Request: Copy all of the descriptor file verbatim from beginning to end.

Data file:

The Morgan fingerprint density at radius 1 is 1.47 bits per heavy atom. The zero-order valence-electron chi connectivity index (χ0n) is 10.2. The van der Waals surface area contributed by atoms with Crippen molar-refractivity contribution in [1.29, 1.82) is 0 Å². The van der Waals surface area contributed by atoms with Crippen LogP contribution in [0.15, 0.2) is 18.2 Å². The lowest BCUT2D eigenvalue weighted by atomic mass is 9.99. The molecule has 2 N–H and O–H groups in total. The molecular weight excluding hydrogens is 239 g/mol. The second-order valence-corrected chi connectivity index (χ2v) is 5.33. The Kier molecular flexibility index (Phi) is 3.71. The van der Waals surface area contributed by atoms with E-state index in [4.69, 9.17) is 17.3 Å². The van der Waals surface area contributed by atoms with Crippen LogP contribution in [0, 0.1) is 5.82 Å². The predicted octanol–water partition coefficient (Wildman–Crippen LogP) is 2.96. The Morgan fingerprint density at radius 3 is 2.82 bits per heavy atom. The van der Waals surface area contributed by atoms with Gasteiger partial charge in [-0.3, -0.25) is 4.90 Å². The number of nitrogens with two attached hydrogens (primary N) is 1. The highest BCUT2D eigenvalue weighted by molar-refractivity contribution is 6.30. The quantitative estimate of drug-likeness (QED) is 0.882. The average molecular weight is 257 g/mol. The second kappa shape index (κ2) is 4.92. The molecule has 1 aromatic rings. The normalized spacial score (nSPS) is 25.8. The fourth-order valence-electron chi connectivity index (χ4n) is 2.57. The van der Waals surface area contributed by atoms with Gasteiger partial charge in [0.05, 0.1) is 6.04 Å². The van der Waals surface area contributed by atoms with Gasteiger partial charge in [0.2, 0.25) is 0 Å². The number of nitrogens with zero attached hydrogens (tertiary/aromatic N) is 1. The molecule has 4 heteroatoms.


The Morgan fingerprint density at radius 1 is 1.47 bits per heavy atom. The zero-order valence-electron chi connectivity index (χ0n) is 10.2. The van der Waals surface area contributed by atoms with Crippen molar-refractivity contribution in [1.29, 1.82) is 0 Å². The van der Waals surface area contributed by atoms with Crippen LogP contribution in [0.15, 0.2) is 18.2 Å². The lowest BCUT2D eigenvalue weighted by atomic mass is 9.99. The molecule has 2 N–H and O–H groups in total. The molecular weight excluding hydrogens is 239 g/mol. The second-order valence-corrected chi connectivity index (χ2v) is 5.33. The Kier molecular flexibility index (Phi) is 3.71. The van der Waals surface area contributed by atoms with E-state index in [4.69, 9.17) is 17.3 Å². The van der Waals surface area contributed by atoms with Crippen LogP contribution in [0, 0.1) is 5.82 Å². The predicted octanol–water partition coefficient (Wildman–Crippen LogP) is 2.96. The Morgan fingerprint density at radius 3 is 2.82 bits per heavy atom. The van der Waals surface area contributed by atoms with Gasteiger partial charge in [-0.3, -0.25) is 4.90 Å². The number of nitrogens with two attached hydrogens (primary N) is 1. The highest BCUT2D eigenvalue weighted by molar-refractivity contribution is 6.30. The quantitative estimate of drug-likeness (QED) is 0.882. The average molecular weight is 257 g/mol. The second kappa shape index (κ2) is 4.92. The molecule has 1 aromatic rings. The normalized spacial score (nSPS) is 25.8. The fourth-order valence-electron chi connectivity index (χ4n) is 2.57. The van der Waals surface area contributed by atoms with Gasteiger partial charge in [0.05, 0.1) is 6.04 Å². The van der Waals surface area contributed by atoms with Gasteiger partial charge in [0.2, 0.25) is 0 Å². The number of nitrogens with zero attached hydrogens (tertiary/aromatic N) is 1. The molecule has 4 heteroatoms.